it doesn't have to be static, it's perfectly fine as a member of Jukebox, but it does need to be intialized.. – Nim Jan 14 '12 at 21:03
    
Sorry to ask this of you. But can you extend your code snippet a little? Because I don't get it. Knowing only python before, songCounter(0) seems like it means calling function named songCounter, but it is a variable. When I try doing what I think you mean it trows an error. I could update the question if you want to know what I've tried. – Niclas Nilsson Jan 14 '12 at 21:26
    
@NiclasNilsson: No problem. Please check out this answer of mine in C++ FAQ here it explains in detail your doubt. – Alok Save Jan 14 '12 at 21:33
    
Oh thanks. I updated the question. But I'll check you FAQ out before asking for more help :-) – Niclas Nilsson Jan 14 '12 at 21:34

You didn't initialize the variable songCounter.

Add the following to the class definition of Jukebox:

Jukebox(): songCounter(0) {}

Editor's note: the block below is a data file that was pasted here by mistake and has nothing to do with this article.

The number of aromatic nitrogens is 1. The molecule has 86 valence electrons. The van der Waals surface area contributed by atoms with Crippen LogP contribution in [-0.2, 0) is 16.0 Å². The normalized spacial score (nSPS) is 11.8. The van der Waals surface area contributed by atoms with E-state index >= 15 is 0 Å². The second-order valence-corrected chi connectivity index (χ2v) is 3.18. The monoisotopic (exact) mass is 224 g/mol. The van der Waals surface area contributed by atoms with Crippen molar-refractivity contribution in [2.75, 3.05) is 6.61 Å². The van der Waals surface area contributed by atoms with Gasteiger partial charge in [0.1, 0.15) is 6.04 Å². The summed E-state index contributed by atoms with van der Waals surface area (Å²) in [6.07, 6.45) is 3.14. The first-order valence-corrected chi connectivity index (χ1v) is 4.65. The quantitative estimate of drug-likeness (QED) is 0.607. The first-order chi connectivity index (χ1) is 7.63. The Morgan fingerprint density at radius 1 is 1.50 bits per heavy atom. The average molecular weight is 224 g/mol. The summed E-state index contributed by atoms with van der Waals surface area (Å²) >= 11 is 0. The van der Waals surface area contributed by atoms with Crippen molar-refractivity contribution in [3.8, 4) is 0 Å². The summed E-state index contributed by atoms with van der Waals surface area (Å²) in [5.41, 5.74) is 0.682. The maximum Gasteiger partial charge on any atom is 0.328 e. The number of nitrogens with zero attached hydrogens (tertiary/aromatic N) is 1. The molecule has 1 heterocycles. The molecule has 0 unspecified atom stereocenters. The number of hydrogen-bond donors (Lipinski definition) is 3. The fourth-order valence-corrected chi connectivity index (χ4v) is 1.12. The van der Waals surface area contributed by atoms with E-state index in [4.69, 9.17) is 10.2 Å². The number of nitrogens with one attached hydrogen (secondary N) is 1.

share|improve this answer
    
Yeah. I get it now. Voting you up! – Niclas Nilsson Jan 14 '12 at 21:43

you need a constructor for Jukebox and in that you need to initialise the counter to 0.

share|improve this answer
    
Yeah. I get it now. Voting you up! – Niclas Nilsson Jan 14 '12 at 21:44

I think you should initialize songCounter to be 0. In the public part of the class:

public Jukebox() : songCounter(0) {}
share|improve this answer
    
Yeah. I get it now. Voting you up! – Niclas Nilsson Jan 14 '12 at 21:45

Where do you initialise songCounter? In C++, primitives aren't zero initialised by default. You need to add

: songCounter(0)

to your constructor.

share|improve this answer
    
Inialization of variables in c/c++ does not depend on their types(whether they are primitives or non primitives) it depends on the storage class(static,register etc) of the declared variable. – Alok Save Jan 14 '12 at 21:20
    
Default initialisation involves calling the default constructor for class types, default initialising all the array elements for array types, and doing nothing otherwise (e.g. for primitives). Statics are zero initialised, which is different. – Stuart Golodetz Jan 14 '12 at 21:43
    
Yeah. I get it now. Voting you up! – Niclas Nilsson Jan 14 '12 at 21:43